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Eleventy Documentation

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Layouts

Layouts are templates that can be used to wrap other content. To denote that a piece of content should be wrapped in a template, simply use the layout key in your front matter, like so:

Filename layout-example.md
---
layout: mylayout.njk
title: My Rad Blog
---
# My Rad Markdown Blog Post

This will look for a mylayout.njk Nunjucks template file in your includes folder (_includes/mylayout.njk). You can use any template type in your layout—it doesn’t have to match the template type of the content. An ejs template can use a njk layout, for example.

If you omit the file extension (layout: mylayout), eleventy will cycle through all of the supported template formats (mylayout.*) to look for a matching layout file.

Next, we need to create a mylayout.njk file. It can contain any type of text, but here we’re using HTML:

Filename _includes/mylayout.njk
<!doctype html>
<html lang="en">
<head>
<meta charset="utf-8">
<meta name="viewport" content="width=device-width, initial-scale=1.0">
<title>{{title}}</title>
</head>
<body>
{{ content | safe }}
</body>
</html>

Note that the layout template will populate the content data with the child template’s content. Also note that we don’t want to double-escape the output, so we’re using the provided Nunjuck’s safe filter here (see more language double-escaping syntax below).

Layouts can contain their own front matter data! It’ll be merged with the content’s data on render (content data takes precedence, if conflicting keys arise).

All of this will output the following HTML content:

Filename _site/layout-example/index.html
<!doctype html>
<html lang="en">
  <head>
    <meta charset="utf-8">
    <meta name="viewport" content="width=device-width, initial-scale=1.0">
    <title>My Rad Blog</title>
  </head>
  <body>
    <h1>My Rad Markdown Blog Post</h1>
  </body>
</html>

Front Matter Data in Layouts

Take note that in Eleventy’s Data Cascade, front matter data in your template is merged with Layout front matter data! All data is merged ahead of time so that you can mix and match variables in your content and layout templates interchangeably.

Note that front matter data set in a content template takes priority over layout front matter! Chained layouts (described below) have similar merge behavior. The closer to the content, the higher priority the data.

Sources of Data

The order of priority for sources of data is (from highest priority to lowest):

  1. Front Matter Data in a Template
  2. Front Matter Data in Layouts
  3. Template Data Files
  4. Directory Data Files (and ascending Parent Directories)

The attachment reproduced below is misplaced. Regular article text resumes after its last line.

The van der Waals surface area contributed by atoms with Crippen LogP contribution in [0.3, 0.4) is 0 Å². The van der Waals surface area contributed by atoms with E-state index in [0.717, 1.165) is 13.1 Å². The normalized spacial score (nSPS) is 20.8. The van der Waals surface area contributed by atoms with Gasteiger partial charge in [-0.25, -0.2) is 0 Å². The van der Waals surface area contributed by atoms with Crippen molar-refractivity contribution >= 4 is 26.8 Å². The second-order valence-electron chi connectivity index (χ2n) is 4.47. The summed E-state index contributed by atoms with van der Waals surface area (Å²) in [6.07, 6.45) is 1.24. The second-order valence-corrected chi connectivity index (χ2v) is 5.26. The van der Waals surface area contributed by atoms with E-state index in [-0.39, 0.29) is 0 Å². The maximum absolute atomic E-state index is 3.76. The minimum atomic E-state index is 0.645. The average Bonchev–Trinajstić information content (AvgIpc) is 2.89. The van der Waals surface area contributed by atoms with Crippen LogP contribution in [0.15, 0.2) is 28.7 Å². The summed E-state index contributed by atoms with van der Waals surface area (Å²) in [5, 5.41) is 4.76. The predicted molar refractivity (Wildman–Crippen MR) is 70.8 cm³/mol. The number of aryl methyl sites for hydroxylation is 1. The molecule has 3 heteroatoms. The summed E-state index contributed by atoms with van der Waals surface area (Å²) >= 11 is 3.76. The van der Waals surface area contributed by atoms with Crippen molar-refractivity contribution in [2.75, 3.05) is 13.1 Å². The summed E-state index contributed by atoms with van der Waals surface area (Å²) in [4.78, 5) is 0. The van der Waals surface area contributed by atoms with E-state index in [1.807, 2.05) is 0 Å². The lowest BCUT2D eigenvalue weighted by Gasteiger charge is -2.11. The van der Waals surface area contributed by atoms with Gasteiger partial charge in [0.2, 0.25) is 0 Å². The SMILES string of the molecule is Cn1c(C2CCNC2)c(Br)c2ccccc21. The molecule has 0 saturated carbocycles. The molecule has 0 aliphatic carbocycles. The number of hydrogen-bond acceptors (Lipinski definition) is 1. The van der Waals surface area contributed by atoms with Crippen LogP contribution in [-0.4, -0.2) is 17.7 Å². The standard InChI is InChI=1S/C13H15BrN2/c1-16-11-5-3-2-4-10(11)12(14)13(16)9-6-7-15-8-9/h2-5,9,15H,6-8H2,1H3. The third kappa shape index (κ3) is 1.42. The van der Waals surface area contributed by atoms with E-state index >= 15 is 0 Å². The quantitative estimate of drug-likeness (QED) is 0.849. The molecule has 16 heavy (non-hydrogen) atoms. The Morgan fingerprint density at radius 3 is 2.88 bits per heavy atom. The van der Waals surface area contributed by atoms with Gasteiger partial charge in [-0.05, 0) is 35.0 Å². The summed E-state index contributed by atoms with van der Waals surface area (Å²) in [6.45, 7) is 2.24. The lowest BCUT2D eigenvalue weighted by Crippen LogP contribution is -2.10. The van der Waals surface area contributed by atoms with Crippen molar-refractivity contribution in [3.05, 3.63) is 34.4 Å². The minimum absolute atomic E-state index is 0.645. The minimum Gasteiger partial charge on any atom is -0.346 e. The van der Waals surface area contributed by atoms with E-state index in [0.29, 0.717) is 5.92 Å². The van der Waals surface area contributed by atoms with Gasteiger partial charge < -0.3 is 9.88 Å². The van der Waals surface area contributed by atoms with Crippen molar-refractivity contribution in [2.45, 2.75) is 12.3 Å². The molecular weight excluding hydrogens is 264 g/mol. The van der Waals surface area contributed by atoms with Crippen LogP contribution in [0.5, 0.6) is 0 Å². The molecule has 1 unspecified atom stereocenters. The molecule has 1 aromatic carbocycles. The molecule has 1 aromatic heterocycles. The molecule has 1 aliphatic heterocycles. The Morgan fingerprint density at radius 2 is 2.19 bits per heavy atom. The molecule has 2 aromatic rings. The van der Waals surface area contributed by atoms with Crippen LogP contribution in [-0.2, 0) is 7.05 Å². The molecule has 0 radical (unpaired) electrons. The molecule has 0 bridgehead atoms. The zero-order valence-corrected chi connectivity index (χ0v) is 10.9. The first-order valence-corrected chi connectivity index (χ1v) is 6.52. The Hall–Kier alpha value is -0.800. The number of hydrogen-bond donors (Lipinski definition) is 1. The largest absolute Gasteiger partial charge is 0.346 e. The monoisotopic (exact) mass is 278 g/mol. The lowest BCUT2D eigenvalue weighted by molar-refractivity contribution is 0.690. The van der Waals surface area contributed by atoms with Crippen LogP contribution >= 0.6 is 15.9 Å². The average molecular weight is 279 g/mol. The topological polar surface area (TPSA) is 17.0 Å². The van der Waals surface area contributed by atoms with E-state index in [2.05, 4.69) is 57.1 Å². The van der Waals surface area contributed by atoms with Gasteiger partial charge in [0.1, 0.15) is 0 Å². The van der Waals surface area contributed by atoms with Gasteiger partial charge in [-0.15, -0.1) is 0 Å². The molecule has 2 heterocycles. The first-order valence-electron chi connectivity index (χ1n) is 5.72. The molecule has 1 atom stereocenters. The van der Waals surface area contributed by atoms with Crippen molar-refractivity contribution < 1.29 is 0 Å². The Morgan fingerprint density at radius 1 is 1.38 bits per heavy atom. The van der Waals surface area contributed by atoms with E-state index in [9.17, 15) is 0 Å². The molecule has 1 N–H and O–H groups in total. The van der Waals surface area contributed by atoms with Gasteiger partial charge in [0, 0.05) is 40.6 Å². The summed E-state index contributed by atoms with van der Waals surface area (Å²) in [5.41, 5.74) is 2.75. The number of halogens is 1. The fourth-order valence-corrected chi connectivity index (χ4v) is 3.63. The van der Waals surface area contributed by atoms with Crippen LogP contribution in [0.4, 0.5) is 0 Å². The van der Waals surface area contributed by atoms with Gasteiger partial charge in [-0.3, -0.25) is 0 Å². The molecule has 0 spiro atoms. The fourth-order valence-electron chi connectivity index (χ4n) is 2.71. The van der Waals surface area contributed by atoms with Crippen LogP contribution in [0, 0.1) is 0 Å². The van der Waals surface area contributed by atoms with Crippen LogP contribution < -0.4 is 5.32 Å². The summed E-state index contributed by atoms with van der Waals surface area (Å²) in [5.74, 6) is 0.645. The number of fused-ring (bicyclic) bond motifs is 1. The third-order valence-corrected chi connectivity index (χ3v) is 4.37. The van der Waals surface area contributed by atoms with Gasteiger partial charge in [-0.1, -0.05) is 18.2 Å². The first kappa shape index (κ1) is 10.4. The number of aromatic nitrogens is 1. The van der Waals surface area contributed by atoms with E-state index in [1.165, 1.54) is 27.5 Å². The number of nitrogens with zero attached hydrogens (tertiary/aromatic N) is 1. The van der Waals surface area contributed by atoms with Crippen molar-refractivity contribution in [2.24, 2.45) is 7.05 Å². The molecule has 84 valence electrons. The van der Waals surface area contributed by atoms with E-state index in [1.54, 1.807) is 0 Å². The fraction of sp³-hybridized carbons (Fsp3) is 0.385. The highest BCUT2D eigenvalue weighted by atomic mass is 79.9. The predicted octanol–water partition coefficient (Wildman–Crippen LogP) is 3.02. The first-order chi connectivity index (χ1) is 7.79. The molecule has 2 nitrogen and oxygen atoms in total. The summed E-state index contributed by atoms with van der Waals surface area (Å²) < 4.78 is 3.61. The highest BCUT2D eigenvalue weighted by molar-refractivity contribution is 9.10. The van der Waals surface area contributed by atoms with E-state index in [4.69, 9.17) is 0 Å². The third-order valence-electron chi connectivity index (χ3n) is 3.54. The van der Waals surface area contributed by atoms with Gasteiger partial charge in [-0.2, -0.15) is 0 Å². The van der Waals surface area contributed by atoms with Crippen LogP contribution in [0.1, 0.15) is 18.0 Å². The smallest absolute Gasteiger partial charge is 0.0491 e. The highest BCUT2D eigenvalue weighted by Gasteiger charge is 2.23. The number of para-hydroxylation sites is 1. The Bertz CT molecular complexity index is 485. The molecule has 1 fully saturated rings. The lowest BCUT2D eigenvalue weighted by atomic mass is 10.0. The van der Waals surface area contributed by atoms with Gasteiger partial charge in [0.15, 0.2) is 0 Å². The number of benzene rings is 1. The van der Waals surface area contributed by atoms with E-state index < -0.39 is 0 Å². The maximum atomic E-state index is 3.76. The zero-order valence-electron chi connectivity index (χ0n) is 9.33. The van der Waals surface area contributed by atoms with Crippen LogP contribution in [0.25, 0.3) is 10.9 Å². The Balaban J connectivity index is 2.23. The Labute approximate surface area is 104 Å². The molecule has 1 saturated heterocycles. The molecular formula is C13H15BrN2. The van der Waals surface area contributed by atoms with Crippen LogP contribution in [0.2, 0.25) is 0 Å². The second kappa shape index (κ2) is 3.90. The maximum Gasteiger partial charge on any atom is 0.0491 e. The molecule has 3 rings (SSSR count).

5. Global Data Files

Layouts in a Subdirectory

Layouts can be a full path inside of the includes folder, like so:

---
layout: layouts/base.njk
---

This will look for _includes/layouts/base.njk.

Layout Aliasing

Configuration API: use eleventyConfig.addLayoutAlias(from, to) to add layout aliases! Say you have a bunch of existing content using layout: post. If you don’t want to rewrite all of those values, just map post to a new file like this:

Filename .eleventy.js
module.exports = function(eleventyConfig) {
eleventyConfig.addLayoutAlias('post', 'layouts/post.njk');

return {};
};

Prevent double-escaping in layouts

Template LanguageUnescaped Content (for layout content)Comparison with an Escaped OutputDocs
Nunjucks{{ content \| safe }}{{ value }}Docs
EJS<%- content %><%= value %>Docs
Handlebars{{{ content }}} (triple stash){{ value }} (double stash)Docs
Mustache{{{ content }}} (triple stash){{ value }} (double stash)Docs
Liquidis by default unescaped so you can use {{ content }}{{ value \| escape}}Docs
HAML! #{ content }= #{ content }Docs
Pug!{content}#{value}Docs

Layout Chaining

Your layouts can also use a layout! Add the same layout front matter data to your layout template file and it’ll chain. You do not have to use the same template engine across layouts and content! You can mix and match.

To chain a layout, let’s look at an example:

Filename layout-chain-example.md
---
layout: mainlayout.njk
title: My Rad Blog
---
# My Rad Markdown Blog Post

We want to add a main element around our post’s content because we like accessibility. Here’s what mainlayout.njk would look like:

Filename _includes/mainlayout.njk
---
layout: mylayout.njk
myOtherData: hello
---
<main>
  {{ content | safe }}
</main>

This layout would then be itself wrapped in the same mylayout.njk we used in our previous example:

Filename _includes/mylayout.njk
<!doctype html>
<html lang="en">
  <head>
    <meta charset="utf-8">
    <meta name="viewport" content="width=device-width, initial-scale=1.0">
    <title>{{title}}</title>
  </head>
  <body>
    {{ content | safe }}
  </body>
</html>

Used together, this would output:

Filename _site/layout-chain-example/index.html
<!doctype html>
<html lang="en">
  <head>
    <meta charset="utf-8">
    <meta name="viewport" content="width=device-width, initial-scale=1.0">
    <title>My Rad Blog</title>
  </head>
  <body>
    <main>
      <h1>My Rad Markdown Blog Post<h1>
    </main>
  </body>
</html>

Addendum about existing Templating features

It is worth noting that existing template reuse mechanisms built into different templating languages are still available to you. For instance, Nunjucks calls it Template Inheritance and exposes with {% extends %}. Eleventy’s layout system exists a layer above this and exposes a nice multi-template-language mechanism to configure layouts in your content’s front matter and share data between them.